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Liquid Nitrogen Gastronomy

By Steven Du
Apr 5, 2018 12:00 AMOct 17, 2019 5:08 PM
Credit: Shutterstock
(Credit: Shutterstock)


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Creamistry – n.  the science of creating ice cream using Liquid Nitrogen and not to be confused with the ice cream shop of the same name [4]. Ice cream does not seem complicated to make, but contrary to popular belief it’s not as simple as just freezing cream and sugar. Rather, this complex process requires slowly freezing cream to allow small ice crystals to form, creating a creamy texture. The process can be long and arduous, but there’s a secret ingredient for much speedier ice cream: liquid nitrogen.

Liquid nitrogen is a chemical that boils at a very low temperature, -312 F to be precise. This means that at room temperature, nitrogen is a gas, while at very cold temperatures below -312F, it’s a liquid. In its liquid form, nitrogen provides a handy way to make ice cream fast: it can be poured over the ice cream base mixture—which is mostly heavy cream and sugar— to reduce the temperature of your ice cream mixture very quickly.

The drop-in temperature reduces the motion of all the molecules and water molecules begin to form small seed crystals and nucleation sites. As you stir, the mechanical energy breaks up the crystals into tiny pieces.  By contrast, if you place your ice cream mixture into the freezer, there are no external forces to interrupt the growth of the ice crystals, and the resultant ice cream will feel grainy and coarse.

We mention crystals a lot, but in the ultimate ice cream, we never want to feel the texture of crystals in our mouths; ideally, they are much smaller than the particle size that our taste buds can detect: about 20 μm [1]. If the water crystals are too large they can have an adverse effect on the texture, resulting in an ‘icy’ texture that is not so smooth and creamy.

The formation of ice crystals starts with nucleation sites or seed crystals that are frozen in the solution of cream and sugar. The more nucleation sites, the more ice crystals. If frozen too quickly, the initial nucleation sites may develop into much larger crystals and have adverse effects on the overall ice cream texture [4]. But with rapid stirring, large ice crystals are prevented from forming and you get a creamy and smooth texture that can even rival the smoothness of store bought ice cream.

Most ice cream shops centrifuge bowls filled with ice cream mixtures with a mixer to prevent the formation of large ice crystals, but flash freezing with liquid nitrogen circumvents that. A speedy freeze doesn’t allow enough time for large ice crystals above 100mm to develop and creates more seed crystals [4]. Creamier ice creams contain minute ice crystals ranging around 10- 20 μm, when churned slowly or frozen quickly.

Using liquid nitrogen as a freezing agent isn’t new; it’s used in other industries to preserve samples of cells and tissues, as well as to flash freeze food products for preservation. It’s also been used in a plethora of restaurants and dishes in the recent age of modernist cuisine. For example, creating powder from flash frozen herbs with fresh picked herbs, or even creating a foie gras flower from frozen duck liver.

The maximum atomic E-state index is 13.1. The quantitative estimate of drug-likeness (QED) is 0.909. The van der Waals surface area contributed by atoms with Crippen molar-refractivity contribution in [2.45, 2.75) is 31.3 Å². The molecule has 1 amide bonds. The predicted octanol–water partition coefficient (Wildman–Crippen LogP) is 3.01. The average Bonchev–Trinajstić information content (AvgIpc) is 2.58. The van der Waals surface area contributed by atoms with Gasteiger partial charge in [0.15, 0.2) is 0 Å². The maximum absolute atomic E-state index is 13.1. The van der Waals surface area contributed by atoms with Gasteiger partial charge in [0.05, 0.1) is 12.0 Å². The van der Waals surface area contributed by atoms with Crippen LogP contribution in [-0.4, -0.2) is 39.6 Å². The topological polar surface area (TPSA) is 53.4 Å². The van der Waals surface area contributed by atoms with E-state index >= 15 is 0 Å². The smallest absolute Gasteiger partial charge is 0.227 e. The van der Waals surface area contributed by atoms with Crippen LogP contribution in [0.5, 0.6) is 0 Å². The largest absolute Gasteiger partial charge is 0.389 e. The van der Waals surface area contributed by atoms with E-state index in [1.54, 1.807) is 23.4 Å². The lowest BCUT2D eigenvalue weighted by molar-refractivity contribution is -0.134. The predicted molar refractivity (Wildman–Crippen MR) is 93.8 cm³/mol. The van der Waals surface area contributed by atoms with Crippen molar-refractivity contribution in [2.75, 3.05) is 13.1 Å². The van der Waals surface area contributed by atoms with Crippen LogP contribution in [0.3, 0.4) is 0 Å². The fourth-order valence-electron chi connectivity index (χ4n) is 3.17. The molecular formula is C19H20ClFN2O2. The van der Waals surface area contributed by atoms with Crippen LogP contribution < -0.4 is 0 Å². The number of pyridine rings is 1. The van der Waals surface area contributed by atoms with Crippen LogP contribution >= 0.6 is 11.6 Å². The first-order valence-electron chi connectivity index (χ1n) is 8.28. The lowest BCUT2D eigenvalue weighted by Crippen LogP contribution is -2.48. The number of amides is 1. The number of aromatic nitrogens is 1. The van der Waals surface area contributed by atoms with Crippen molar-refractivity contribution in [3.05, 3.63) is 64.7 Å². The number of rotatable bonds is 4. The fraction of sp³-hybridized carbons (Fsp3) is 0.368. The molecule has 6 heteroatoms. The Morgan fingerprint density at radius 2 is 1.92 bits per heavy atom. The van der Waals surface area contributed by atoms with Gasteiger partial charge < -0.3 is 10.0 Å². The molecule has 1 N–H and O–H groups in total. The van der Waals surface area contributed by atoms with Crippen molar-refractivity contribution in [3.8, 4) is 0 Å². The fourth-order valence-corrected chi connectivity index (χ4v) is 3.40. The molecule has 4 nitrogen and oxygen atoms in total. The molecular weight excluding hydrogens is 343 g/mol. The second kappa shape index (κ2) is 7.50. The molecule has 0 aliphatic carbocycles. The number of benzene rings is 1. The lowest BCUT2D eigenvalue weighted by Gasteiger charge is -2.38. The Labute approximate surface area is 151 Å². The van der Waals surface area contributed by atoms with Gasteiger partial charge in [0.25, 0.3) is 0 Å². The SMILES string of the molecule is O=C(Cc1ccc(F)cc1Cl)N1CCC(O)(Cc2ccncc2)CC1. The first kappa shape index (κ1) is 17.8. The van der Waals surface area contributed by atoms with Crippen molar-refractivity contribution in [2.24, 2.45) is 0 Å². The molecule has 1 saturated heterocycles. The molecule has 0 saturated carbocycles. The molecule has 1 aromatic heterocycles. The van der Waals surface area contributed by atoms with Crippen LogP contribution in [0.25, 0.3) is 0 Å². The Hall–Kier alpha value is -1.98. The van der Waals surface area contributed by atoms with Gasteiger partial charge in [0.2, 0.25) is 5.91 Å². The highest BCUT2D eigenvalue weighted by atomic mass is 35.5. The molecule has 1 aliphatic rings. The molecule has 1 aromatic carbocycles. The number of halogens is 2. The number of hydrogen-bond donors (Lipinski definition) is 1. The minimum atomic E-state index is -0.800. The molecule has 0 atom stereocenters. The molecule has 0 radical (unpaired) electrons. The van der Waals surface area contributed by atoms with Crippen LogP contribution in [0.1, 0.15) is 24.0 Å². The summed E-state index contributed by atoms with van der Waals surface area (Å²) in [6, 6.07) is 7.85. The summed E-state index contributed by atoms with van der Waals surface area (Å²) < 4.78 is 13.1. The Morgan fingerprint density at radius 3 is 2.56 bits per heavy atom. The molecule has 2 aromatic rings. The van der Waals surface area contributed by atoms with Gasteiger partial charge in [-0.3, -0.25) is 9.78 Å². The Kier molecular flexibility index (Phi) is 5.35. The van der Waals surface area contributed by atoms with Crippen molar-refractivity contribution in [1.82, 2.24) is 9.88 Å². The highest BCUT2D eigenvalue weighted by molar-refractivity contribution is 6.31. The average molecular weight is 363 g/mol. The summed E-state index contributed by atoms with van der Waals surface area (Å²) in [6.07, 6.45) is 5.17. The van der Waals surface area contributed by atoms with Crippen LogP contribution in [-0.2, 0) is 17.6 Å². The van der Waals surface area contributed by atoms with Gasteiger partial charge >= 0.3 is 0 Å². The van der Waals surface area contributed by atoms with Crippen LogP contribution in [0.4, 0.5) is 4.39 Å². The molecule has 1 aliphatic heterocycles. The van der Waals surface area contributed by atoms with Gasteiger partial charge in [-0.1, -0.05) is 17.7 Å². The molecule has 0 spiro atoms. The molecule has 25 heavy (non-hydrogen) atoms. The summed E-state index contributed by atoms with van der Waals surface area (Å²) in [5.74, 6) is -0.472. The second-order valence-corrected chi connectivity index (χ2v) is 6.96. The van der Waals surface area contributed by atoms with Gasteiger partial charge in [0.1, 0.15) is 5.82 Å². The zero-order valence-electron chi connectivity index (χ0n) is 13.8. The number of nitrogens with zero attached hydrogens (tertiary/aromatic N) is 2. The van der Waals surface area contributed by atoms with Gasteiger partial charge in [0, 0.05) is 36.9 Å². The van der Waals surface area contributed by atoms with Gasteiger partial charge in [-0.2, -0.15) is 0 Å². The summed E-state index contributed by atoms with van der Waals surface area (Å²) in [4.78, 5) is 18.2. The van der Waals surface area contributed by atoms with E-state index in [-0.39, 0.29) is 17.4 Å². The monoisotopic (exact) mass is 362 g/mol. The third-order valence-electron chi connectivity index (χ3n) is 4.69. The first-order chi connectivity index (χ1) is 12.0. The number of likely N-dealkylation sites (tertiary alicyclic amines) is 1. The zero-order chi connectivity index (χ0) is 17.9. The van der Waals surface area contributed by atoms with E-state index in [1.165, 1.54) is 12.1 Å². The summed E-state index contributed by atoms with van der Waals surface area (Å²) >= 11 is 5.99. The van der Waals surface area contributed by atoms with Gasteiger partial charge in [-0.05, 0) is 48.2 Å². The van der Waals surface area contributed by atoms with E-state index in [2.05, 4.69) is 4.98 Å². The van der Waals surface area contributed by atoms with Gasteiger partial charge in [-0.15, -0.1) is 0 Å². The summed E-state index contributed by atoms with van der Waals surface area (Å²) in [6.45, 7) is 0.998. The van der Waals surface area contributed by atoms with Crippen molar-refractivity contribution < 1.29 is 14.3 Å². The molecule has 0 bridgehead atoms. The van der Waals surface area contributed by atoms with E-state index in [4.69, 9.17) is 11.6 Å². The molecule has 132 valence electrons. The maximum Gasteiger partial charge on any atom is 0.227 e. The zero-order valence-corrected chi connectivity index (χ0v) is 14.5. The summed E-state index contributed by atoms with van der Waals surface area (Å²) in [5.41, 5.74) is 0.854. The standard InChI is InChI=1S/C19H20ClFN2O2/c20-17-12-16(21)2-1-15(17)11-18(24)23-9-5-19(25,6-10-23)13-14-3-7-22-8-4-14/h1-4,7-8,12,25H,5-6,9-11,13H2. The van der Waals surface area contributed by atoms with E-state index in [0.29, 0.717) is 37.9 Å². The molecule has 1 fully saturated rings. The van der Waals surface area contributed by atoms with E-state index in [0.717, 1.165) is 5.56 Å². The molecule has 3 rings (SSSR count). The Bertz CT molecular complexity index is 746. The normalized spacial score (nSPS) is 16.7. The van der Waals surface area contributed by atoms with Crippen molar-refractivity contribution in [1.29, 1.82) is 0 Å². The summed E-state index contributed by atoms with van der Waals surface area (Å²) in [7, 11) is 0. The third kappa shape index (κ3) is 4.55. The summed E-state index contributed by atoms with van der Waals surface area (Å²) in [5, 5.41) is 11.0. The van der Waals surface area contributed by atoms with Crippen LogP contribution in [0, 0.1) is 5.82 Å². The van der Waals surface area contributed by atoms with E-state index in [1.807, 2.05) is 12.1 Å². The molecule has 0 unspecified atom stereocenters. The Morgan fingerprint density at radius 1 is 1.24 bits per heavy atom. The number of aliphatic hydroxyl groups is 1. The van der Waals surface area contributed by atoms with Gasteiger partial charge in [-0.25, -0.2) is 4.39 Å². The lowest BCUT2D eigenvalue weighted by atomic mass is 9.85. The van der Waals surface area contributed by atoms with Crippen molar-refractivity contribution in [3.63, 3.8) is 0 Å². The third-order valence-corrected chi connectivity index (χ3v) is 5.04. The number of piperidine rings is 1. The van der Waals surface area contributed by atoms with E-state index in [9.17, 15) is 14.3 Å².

Additionally, cryocooking — primarily cryo ‘frying’ — is utilized as a technique to freeze a food product and allow it to fry without becoming overcooked. For example, a burger patty may be flash frozen with liquid nitrogen, and deep fried to allow for a perfectly medium rare burger patty.  By contrast, if the burger was pre-frozen, it could slowly develop ice crystals in the freezer, resulting in an undesirable texture.

Safety is something we should always discuss with working with chemicals. As liquid nitrogen is a very cold liquid, it should always be handled with gloves and protective eyewear. If liquid nitrogen gets in contact with your skin it can result in severe frost bite.

Overall, liquid nitrogen provides a fun and unique method to develop dishes that have unique textures. Cold and refreshing new dishes have inundated the food world, everything from frozen caviar pearls to frozen cereal balls called “Dragon Breath”. Check out your local Creamistry ice cream shop for a quick display of this science in action!


  1. Cook, K.l.k., and R.w. Hartel. “Mechanisms of Ice Crystallization in Ice Cream Production.” 

    Comprehensive Reviews in Food Science and Food Safety

    , vol. 9, no. 2, 2010, pp. 213–222., doi:10.1111/j.1541-4337.2009.00101.x.

  2. Halford, B. “Ice Cream: The Finer Points of Physical Chemistry and Flavor Release Make this Favorite Treat so Sweet.” 

    Chemical & Engineering News,

    Nov 28, 2004: http://pubs.acs.org/cen/whatstuff/stuff/8245icecream.html [accessed Dec 2013].

  3. “Ice Cream.” 


    , pubs.acs.org/cen/whatstuff/stuff/8245icecream.html.

  4. Kilara, A.; Chandan, R. C.; Hui, Y. H. “Ice Cream and Frozen Desserts.”

    Handbook of Food Products Manufacturing

    , John Wiley Online Library, Chapter 74, pp 593–633, Aug 1, 2006: http://www.researchgate.net/publication/227580162_Ice_Cream_and_Frozen_Desserts/file/9c9605151b162a696c.pdf [accessed Dec 2013].

  5. “Spooky Halloween Treats.” 


    . N.p., n.d. Web. 02 Nov. 2017.

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